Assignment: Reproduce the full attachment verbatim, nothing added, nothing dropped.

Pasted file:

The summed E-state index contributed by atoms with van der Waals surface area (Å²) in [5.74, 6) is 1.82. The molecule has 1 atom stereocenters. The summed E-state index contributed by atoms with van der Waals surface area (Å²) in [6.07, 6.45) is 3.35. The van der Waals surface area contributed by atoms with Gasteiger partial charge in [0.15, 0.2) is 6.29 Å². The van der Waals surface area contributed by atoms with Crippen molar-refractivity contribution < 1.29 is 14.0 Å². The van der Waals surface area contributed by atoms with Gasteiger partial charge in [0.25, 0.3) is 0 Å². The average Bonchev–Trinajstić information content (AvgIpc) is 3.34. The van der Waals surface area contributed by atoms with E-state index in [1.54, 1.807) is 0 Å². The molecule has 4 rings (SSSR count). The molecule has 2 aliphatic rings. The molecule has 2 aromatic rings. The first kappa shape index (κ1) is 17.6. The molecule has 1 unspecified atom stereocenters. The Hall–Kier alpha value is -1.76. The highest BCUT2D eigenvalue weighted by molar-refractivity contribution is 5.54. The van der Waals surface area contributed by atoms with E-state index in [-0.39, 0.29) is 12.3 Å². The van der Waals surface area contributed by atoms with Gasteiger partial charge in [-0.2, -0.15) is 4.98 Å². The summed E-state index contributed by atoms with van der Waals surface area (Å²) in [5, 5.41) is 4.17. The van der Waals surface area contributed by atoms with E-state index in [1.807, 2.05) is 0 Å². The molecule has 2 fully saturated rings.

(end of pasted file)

The summed E-state index contributed by atoms with van der Waals surface area (Å²) in [5.74, 6) is 1.82. The molecule has 1 atom stereocenters. The summed E-state index contributed by atoms with van der Waals surface area (Å²) in [6.07, 6.45) is 3.35. The van der Waals surface area contributed by atoms with Gasteiger partial charge in [0.15, 0.2) is 6.29 Å². The van der Waals surface area contributed by atoms with Crippen molar-refractivity contribution < 1.29 is 14.0 Å². The van der Waals surface area contributed by atoms with Gasteiger partial charge in [0.25, 0.3) is 0 Å². The average Bonchev–Trinajstić information content (AvgIpc) is 3.34. The van der Waals surface area contributed by atoms with E-state index in [1.54, 1.807) is 0 Å². The molecule has 4 rings (SSSR count). The molecule has 2 aliphatic rings. The molecule has 2 aromatic rings. The first kappa shape index (κ1) is 17.6. The molecule has 1 unspecified atom stereocenters. The Hall–Kier alpha value is -1.76. The highest BCUT2D eigenvalue weighted by molar-refractivity contribution is 5.54. The van der Waals surface area contributed by atoms with E-state index in [-0.39, 0.29) is 12.3 Å². The van der Waals surface area contributed by atoms with Gasteiger partial charge in [-0.2, -0.15) is 4.98 Å². The summed E-state index contributed by atoms with van der Waals surface area (Å²) in [5, 5.41) is 4.17. The van der Waals surface area contributed by atoms with E-state index in [1.807, 2.05) is 0 Å². The molecule has 2 fully saturated rings.